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Scientists may have finally established the explanation for the disappearance of the giant koala and other Australian megafauna.
WASHINGTON (Reuters) - A study of ancient eggshells and teeth supports the controversial theory that early humans caused the extinction of many of Australia's huge animals by setting brush fires, researchers said on Thursday.
Massive extinctions of animals and the arrival of the first humans in ancient Australia may be linked, according to scientists at the Carnegie Institution, University of Colorado, Australian National University, and Bates College.
A shifting diet of two flightless birds inhabiting Australia tens of thousands of years ago is the best evidence yet that early humans may have altered the continent's interior with fire, changing it from a mosaic of trees, shrubs and grasses to the desert scrub evident today.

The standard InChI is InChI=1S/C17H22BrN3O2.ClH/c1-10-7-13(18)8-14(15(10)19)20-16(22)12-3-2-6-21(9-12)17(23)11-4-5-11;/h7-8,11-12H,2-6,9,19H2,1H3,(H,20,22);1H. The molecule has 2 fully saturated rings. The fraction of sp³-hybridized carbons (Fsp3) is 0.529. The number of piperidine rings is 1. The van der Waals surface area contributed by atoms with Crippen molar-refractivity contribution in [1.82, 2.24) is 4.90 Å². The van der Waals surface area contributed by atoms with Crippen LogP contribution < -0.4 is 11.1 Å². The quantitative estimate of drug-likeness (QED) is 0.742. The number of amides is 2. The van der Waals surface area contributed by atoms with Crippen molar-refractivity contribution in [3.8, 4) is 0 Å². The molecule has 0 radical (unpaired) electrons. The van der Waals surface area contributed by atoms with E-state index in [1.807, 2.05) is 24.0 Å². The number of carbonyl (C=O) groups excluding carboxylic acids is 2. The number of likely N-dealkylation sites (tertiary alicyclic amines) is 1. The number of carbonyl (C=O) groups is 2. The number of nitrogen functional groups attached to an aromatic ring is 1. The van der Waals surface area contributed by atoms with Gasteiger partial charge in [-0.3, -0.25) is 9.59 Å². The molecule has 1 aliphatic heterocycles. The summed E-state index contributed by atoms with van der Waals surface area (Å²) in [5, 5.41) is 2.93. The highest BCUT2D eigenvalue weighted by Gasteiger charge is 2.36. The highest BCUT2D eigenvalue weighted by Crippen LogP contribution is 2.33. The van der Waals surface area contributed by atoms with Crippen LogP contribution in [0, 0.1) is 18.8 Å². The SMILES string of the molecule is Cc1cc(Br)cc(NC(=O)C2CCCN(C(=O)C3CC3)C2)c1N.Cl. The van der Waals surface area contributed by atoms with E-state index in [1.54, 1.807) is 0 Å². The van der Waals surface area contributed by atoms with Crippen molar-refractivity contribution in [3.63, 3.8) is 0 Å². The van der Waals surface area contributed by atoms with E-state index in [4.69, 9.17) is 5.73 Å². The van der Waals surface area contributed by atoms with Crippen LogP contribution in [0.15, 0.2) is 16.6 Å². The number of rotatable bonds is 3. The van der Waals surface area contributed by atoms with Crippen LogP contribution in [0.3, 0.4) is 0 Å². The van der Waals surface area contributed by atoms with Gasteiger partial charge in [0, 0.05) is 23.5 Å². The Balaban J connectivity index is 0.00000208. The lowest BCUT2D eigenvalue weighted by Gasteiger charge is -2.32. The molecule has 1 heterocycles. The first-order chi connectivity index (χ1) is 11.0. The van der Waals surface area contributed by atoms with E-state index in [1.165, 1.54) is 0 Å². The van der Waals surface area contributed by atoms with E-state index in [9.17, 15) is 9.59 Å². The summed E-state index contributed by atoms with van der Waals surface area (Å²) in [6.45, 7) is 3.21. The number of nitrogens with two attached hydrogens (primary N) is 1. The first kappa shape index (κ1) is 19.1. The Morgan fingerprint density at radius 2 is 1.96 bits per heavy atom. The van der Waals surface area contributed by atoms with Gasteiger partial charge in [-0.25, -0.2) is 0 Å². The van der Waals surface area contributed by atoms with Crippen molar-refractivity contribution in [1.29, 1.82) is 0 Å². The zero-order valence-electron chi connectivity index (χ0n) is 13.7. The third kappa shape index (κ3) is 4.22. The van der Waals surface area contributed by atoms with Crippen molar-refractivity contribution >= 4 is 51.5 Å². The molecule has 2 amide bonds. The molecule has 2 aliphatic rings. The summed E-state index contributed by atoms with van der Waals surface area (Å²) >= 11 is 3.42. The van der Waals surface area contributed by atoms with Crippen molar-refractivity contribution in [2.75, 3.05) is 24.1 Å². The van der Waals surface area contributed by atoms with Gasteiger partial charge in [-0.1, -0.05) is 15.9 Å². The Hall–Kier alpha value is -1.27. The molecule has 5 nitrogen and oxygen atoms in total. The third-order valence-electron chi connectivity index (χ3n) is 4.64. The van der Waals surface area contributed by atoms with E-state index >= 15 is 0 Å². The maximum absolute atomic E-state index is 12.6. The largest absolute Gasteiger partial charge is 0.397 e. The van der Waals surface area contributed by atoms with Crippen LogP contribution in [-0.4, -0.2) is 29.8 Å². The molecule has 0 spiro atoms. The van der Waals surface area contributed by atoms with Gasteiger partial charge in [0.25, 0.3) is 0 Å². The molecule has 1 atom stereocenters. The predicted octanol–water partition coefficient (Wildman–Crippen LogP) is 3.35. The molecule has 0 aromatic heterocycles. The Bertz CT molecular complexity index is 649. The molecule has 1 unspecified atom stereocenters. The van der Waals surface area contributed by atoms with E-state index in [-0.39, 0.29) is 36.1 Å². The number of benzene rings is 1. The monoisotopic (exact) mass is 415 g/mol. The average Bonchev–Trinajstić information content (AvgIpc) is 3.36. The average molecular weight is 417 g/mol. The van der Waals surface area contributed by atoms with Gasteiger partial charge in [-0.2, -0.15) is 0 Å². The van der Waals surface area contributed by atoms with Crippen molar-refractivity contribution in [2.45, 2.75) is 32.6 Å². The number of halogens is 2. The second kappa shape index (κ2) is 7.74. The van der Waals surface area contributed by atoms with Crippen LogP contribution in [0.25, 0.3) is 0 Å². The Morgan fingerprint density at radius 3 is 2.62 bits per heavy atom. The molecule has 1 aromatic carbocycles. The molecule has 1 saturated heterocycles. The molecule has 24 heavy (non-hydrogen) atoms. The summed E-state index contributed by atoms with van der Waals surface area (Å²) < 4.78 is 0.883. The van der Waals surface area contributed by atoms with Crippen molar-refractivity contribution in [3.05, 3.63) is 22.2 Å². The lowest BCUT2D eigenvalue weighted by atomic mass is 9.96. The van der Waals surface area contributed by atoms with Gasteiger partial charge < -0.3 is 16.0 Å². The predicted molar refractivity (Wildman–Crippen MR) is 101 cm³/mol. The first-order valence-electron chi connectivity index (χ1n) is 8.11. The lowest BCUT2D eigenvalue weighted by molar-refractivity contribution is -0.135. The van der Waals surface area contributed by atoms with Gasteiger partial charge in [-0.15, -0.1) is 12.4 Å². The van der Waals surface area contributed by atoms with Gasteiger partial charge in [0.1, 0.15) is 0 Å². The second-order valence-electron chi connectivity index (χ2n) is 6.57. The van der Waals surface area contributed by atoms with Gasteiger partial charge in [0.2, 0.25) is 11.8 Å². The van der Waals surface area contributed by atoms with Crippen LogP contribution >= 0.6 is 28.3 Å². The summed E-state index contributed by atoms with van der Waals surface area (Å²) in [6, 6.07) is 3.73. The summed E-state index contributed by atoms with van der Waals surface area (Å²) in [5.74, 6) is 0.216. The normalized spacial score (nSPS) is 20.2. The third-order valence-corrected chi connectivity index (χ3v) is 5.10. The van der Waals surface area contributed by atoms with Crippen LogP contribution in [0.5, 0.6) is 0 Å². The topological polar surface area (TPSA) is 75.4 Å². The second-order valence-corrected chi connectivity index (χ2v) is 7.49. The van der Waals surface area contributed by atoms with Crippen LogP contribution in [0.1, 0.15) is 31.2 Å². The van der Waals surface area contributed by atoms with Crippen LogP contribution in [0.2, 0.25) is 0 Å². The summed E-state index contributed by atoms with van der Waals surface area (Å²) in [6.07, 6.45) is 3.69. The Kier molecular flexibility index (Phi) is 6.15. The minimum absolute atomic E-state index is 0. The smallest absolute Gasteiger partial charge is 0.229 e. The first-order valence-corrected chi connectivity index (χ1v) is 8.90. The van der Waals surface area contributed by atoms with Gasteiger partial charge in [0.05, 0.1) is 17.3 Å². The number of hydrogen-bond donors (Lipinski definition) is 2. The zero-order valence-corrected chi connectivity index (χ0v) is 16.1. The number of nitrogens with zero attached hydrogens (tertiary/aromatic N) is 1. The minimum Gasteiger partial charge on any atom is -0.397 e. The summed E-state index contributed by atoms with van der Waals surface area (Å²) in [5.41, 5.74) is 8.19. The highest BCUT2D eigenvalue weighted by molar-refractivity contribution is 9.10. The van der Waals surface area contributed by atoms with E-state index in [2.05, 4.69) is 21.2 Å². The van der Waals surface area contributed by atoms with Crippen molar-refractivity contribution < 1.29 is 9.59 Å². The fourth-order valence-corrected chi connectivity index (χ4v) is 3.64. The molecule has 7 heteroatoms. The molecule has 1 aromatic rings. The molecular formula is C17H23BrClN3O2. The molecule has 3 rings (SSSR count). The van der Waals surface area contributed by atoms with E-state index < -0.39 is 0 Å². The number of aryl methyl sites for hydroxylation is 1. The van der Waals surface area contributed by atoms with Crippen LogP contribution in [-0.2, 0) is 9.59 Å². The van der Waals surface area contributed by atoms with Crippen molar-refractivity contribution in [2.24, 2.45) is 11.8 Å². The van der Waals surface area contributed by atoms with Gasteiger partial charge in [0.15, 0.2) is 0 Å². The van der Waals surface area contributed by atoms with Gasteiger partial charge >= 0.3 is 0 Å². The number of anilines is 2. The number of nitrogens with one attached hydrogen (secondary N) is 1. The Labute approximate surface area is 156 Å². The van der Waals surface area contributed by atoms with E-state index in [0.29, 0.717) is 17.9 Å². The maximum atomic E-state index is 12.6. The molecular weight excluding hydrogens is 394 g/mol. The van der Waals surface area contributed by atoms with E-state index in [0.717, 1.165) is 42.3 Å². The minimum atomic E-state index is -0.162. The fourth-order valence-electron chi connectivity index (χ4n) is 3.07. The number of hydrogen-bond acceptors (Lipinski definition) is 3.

The extinction of most of Australia's large animals occurred around 45,000 years ago, shortly after the arrival of humans. A study suggests that human burning of the landscape forced dietary changes that killed off many of the animals.
- The act of burning, scorching, or heating to dryness; the state or being thus heated or dried.
- In medicine, cauterization.